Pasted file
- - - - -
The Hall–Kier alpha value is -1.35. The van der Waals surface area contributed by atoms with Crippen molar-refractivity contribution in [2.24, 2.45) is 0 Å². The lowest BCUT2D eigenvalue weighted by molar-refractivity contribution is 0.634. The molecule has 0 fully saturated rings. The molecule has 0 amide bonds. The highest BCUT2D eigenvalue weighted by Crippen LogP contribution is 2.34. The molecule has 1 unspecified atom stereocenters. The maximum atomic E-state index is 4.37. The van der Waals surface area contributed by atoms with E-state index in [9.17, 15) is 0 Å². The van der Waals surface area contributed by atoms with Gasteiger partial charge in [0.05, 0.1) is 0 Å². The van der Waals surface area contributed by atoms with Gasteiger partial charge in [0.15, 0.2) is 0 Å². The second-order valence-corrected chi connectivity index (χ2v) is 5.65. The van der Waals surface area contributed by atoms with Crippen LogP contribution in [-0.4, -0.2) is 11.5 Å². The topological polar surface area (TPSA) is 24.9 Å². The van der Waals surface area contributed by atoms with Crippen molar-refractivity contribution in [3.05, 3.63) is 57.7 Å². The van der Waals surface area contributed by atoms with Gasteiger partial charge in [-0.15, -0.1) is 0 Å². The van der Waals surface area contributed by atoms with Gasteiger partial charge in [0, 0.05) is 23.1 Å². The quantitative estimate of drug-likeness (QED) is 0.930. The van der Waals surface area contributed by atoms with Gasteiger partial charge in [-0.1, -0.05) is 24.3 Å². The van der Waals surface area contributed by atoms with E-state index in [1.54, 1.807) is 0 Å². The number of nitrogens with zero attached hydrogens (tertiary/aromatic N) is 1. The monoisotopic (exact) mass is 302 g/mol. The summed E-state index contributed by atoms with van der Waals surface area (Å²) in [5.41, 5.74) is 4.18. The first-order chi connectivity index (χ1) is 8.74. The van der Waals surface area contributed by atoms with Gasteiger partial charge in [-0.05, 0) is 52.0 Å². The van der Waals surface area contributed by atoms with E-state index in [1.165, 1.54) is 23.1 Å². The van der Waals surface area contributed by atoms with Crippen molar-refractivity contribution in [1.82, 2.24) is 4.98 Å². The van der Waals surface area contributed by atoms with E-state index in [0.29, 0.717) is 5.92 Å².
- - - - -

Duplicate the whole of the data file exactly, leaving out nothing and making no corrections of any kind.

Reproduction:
The Hall–Kier alpha value is -1.35. The van der Waals surface area contributed by atoms with Crippen molar-refractivity contribution in [2.24, 2.45) is 0 Å². The lowest BCUT2D eigenvalue weighted by molar-refractivity contribution is 0.634. The molecule has 0 fully saturated rings. The molecule has 0 amide bonds. The highest BCUT2D eigenvalue weighted by Crippen LogP contribution is 2.34. The molecule has 1 unspecified atom stereocenters. The maximum atomic E-state index is 4.37. The van der Waals surface area contributed by atoms with E-state index in [9.17, 15) is 0 Å². The van der Waals surface area contributed by atoms with Gasteiger partial charge in [0.05, 0.1) is 0 Å². The van der Waals surface area contributed by atoms with Gasteiger partial charge in [0.15, 0.2) is 0 Å². The second-order valence-corrected chi connectivity index (χ2v) is 5.65. The van der Waals surface area contributed by atoms with Crippen LogP contribution in [-0.4, -0.2) is 11.5 Å². The topological polar surface area (TPSA) is 24.9 Å². The van der Waals surface area contributed by atoms with Crippen molar-refractivity contribution in [3.05, 3.63) is 57.7 Å². The van der Waals surface area contributed by atoms with Gasteiger partial charge in [-0.15, -0.1) is 0 Å². The van der Waals surface area contributed by atoms with Gasteiger partial charge in [0, 0.05) is 23.1 Å². The quantitative estimate of drug-likeness (QED) is 0.930. The van der Waals surface area contributed by atoms with Gasteiger partial charge in [-0.1, -0.05) is 24.3 Å². The van der Waals surface area contributed by atoms with E-state index in [1.54, 1.807) is 0 Å². The number of nitrogens with zero attached hydrogens (tertiary/aromatic N) is 1. The monoisotopic (exact) mass is 302 g/mol. The summed E-state index contributed by atoms with van der Waals surface area (Å²) in [5.41, 5.74) is 4.18. The first-order chi connectivity index (χ1) is 8.74. The van der Waals surface area contributed by atoms with Gasteiger partial charge in [-0.05, 0) is 52.0 Å². The van der Waals surface area contributed by atoms with E-state index in [1.165, 1.54) is 23.1 Å². The van der Waals surface area contributed by atoms with Crippen molar-refractivity contribution in [1.82, 2.24) is 4.98 Å². The van der Waals surface area contributed by atoms with E-state index in [0.29, 0.717) is 5.92 Å².